By Beth David, Editor
The Fairhaven Selectboard postponed the local election for the second time at its meeting on Tuesday, 4/28/20. Town Clerk Carolyn Hurley told the board that she was having trouble getting poll workers. She asked the board to postpone the election from 5/18, but not to pick a date until their 5/11 meeting so she could get more information.
The board, however, voted to change the date to 6/8, noting that they could always change it on 5/11 if necessary.
Selectboard Chairperson Charles K. Murphy, Sr., who is up for re-election and has a challenger, did not vote on the item. Board members Bob Espindola and Daniel Freitas both voted for the 6/8 date.
Town Administrator Mark Rees said that the governor’s extension of the closures and other restrictions do not affect the town election process. The polling places would not be able to allow more than 10 people in the room, however, at the same time.
He also noted that voters can also use the absentee ballot process.
Ms. Hurley told the board that the problem was getting workers. She said that she had a plan in place to disinfect the polling places, and to use plexiglass shields to protect poll workers.
Mr. Freitas suggested that the town put a public call out for workers in the local papers.
Ms. Hurley said it was the wardens that she was concerned about. She said she only had three wardens who agreed to work the polls, for six precincts.
She said she has 60 poll workers, based on four locations.
Mr. Freitas said there were plenty of people out of work who could potentially do it.
“My concern is the wardens,” said Ms. Hurley, stressing that they needed to be experienced.
She asked that the board wait until May 11, hoping that the virus numbers would be on the decline by then.
The board, however, set the date for 6/8, and it will be on the agenda for their 5/11 meeting.
The board also received a COVID-19 update from Mr. Rees and health agent Mary Freire-Kellogg.
Mr. Rees said that the town has enough equipment thanks to Ms. Freire-Kellogg. He also praised her for getting out every day encouraging social distancing.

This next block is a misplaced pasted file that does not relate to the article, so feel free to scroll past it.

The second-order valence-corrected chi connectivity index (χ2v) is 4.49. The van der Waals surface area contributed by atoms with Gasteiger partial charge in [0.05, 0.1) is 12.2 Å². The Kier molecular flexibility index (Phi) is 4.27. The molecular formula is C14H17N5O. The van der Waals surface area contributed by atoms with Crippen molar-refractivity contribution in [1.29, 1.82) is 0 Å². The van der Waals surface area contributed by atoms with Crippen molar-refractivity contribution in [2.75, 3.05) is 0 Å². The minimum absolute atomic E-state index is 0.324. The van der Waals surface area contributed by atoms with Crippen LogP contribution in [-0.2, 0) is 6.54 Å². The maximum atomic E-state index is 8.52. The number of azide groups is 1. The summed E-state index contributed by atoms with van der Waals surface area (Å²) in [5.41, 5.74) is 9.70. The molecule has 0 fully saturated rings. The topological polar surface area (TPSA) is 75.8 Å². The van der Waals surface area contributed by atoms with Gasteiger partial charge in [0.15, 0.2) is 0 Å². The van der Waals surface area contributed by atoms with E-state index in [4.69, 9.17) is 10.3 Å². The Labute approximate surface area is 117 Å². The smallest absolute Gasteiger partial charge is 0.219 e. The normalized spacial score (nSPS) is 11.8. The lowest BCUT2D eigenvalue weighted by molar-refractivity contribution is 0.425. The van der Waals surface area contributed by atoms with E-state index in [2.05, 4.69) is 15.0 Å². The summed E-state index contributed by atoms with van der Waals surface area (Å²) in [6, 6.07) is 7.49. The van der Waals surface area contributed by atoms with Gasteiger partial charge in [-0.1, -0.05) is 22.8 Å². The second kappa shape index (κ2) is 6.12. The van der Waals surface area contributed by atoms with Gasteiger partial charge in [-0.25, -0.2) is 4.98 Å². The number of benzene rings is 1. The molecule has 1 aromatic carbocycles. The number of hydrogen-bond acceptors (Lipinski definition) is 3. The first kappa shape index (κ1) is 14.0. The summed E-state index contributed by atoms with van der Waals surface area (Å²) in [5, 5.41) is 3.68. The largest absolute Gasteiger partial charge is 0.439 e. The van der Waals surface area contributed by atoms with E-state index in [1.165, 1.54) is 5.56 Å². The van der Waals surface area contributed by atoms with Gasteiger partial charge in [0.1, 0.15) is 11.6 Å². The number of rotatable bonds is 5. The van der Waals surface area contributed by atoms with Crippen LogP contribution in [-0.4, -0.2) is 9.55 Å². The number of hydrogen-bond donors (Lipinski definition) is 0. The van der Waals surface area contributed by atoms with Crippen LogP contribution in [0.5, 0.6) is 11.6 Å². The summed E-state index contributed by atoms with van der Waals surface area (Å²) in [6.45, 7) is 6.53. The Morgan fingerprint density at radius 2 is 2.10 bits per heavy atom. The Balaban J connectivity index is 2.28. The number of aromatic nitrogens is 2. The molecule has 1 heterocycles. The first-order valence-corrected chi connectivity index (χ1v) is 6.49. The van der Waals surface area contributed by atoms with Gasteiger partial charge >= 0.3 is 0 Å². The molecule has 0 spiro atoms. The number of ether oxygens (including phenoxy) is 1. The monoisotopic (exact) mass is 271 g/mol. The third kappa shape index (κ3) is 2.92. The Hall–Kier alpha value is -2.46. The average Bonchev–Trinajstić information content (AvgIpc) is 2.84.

Mr. Rees told the board that the community nurses have gone “above and beyond” to help residents who have been exposed to the virus.
The school department has given 100 iPads to SouthCoast Hospitals for patients to use; the Council on Aging is working with Market Basket for the new breakfast program; Meals on Wheels is still operating through teh COA.
Ms. Freire-Kellogg said there has been an influx of cases in at the Fairhaven Housing Authority properties. She said she worked with FHA director Krisanne Sheedy to create signs and to speak directly with residents.
Ms. Freire-Kellogg said the residents did not understand that they were not supposed to visit each other, even in the same facility.
“They took it as not going out,” said Ms. Freire-Kellogg, and they did not understand that the stay at home order meant that they should also not go door to door visiting each other. “We have some who tested positive.”
She said they will initiate a robocall to all the FHA residents.
“It’s just that the more testing we do, the more positives we get,” said Ms. Freire-Kellogg. “So in one respect, I’m happy.”
She stressed that people still need to stay on their properties and only go out if they have to.
Some of the bigger stores in town have had trouble getting people to maintain the six feet apart, she said, despite the markings on the floor, signage, etc.
“People are just not doing it,” said Ms. Freire-Kellogg. “They just don’t realize they’re putting their lives at risk.”
She said she is trying to find some masks so she can hand them out to people.